In July 2000 the Environmental Protection and Biodiversity Conservation Act 1999 (Cth) was passed. The EPBC Act : Represented a move towards greater coordination of Federal, State and Territory efforts to address issues of environmental concern in Australia. Outlines the federal government would take the key leadership role and the authority of the States and Territories has still been upheld. Requires an EIA to be completed before any action that may have a significant impact on the physical or built environment can be approved by the federal government.

50 Responsibility for Australian coastline
The Local, State and Territory Governments are responsible for coastline within three nautical miles (NM) of the shore. The Federal government is responsible for management of waters for 200 nm beyond this. This division of powers can complicate matters because the environmental impacts of activities undertaken in coastal zones do not follow this jurisdictional division.

51 Integrated Coastal Zone Management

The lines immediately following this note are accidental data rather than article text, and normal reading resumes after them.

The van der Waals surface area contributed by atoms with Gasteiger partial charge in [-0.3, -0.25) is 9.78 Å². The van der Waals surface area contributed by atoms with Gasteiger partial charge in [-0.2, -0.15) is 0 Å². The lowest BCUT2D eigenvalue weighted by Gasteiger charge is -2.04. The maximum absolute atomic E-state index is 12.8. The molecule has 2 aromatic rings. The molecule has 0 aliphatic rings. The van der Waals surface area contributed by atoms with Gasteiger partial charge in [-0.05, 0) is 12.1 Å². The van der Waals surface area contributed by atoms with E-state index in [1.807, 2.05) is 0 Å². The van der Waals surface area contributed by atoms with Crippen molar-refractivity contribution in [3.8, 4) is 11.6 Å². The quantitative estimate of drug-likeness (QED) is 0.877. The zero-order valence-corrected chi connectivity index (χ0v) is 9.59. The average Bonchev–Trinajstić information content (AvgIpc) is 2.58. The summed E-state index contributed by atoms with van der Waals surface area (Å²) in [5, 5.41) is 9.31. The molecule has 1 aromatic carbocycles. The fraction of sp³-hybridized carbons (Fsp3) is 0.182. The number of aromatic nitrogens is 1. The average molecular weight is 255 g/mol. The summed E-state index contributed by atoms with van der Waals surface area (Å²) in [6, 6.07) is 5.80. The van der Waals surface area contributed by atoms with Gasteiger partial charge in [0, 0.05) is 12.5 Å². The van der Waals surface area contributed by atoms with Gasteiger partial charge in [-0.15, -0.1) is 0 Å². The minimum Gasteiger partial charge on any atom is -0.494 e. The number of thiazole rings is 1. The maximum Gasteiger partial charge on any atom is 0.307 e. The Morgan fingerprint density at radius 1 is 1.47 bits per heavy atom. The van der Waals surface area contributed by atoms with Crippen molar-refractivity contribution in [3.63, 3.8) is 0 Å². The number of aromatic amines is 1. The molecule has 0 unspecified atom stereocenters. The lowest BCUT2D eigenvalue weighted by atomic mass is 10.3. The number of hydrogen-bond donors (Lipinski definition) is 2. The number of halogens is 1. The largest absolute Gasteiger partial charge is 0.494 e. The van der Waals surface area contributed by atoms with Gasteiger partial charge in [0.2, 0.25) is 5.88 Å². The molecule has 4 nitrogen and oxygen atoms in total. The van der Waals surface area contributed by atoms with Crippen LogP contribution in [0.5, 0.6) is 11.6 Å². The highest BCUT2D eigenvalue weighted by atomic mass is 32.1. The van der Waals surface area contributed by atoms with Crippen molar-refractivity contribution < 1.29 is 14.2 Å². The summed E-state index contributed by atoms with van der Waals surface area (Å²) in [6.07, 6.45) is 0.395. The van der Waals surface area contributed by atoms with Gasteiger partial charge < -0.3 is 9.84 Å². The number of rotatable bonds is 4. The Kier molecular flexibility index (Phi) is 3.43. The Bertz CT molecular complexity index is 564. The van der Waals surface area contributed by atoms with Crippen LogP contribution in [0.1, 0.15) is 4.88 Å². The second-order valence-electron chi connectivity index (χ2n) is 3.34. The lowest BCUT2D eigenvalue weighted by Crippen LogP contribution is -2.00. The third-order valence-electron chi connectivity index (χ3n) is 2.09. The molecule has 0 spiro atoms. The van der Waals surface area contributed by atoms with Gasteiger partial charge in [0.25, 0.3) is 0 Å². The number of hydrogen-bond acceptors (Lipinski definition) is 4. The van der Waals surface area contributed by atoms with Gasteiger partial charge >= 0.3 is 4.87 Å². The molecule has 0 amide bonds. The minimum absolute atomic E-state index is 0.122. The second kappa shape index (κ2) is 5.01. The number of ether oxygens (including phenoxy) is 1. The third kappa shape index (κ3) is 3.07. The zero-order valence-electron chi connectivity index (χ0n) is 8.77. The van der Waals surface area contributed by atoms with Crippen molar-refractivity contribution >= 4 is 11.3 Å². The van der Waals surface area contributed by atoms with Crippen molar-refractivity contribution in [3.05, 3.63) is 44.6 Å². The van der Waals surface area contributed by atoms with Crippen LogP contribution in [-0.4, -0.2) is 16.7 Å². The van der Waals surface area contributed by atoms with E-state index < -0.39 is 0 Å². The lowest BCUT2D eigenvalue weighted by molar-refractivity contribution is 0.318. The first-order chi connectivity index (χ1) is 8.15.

In 2003 the federal government endorsed the 'Framework for a National Cooperative Approach to Integrated Coastal Zone Management'. This initiative has been a key milestone in addressing the need for coordinated efforts and tighter monitoring of development in the area of coastal management.

52 Coastal management Coastal management refers to the use and protection of all coastal areas, which is made up of marine (saltwater) and estuarine (meeting point of fresh and saltwater) ecosystems. In a constant state of evolution, these areas are naturally affected by rainfall, wind, ocean currents, waves and tidal movements.

53 Human impacts on coasts and resultant environmental issues
Our coastal zone houses great potential in terms of its use for commercial, recreational and settlement purposes. It also holds many social and cultural values for both Indigenous and non-Indigenous Australians alike. Much of Australia's coastline has been over developed and over used so sadly, human use and enjoyment of the coast over the past two centuries have greatly disrupted the processes which form its intricate ecosystems.